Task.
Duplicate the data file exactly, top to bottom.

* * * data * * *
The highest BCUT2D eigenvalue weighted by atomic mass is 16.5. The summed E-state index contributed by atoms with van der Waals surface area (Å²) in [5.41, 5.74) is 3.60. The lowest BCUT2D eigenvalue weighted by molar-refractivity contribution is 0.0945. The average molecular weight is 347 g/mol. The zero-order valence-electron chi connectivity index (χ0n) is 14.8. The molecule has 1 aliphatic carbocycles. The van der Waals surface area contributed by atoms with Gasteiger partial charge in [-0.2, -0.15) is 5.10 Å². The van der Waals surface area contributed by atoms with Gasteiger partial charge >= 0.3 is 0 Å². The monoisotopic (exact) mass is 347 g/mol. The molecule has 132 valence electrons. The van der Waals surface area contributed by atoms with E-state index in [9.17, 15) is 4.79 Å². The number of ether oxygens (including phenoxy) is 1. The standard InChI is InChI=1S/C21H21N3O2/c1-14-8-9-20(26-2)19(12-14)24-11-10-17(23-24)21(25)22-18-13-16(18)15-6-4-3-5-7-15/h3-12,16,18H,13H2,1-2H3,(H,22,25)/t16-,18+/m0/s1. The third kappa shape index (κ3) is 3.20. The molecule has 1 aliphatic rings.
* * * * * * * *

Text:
The highest BCUT2D eigenvalue weighted by atomic mass is 16.5. The summed E-state index contributed by atoms with van der Waals surface area (Å²) in [5.41, 5.74) is 3.60. The lowest BCUT2D eigenvalue weighted by molar-refractivity contribution is 0.0945. The average molecular weight is 347 g/mol. The zero-order valence-electron chi connectivity index (χ0n) is 14.8. The molecule has 1 aliphatic carbocycles. The van der Waals surface area contributed by atoms with Gasteiger partial charge in [-0.2, -0.15) is 5.10 Å². The van der Waals surface area contributed by atoms with Gasteiger partial charge >= 0.3 is 0 Å². The monoisotopic (exact) mass is 347 g/mol. The molecule has 132 valence electrons. The van der Waals surface area contributed by atoms with E-state index in [9.17, 15) is 4.79 Å². The number of ether oxygens (including phenoxy) is 1. The standard InChI is InChI=1S/C21H21N3O2/c1-14-8-9-20(26-2)19(12-14)24-11-10-17(23-24)21(25)22-18-13-16(18)15-6-4-3-5-7-15/h3-12,16,18H,13H2,1-2H3,(H,22,25)/t16-,18+/m0/s1. The third kappa shape index (κ3) is 3.20. The molecule has 1 aliphatic rings.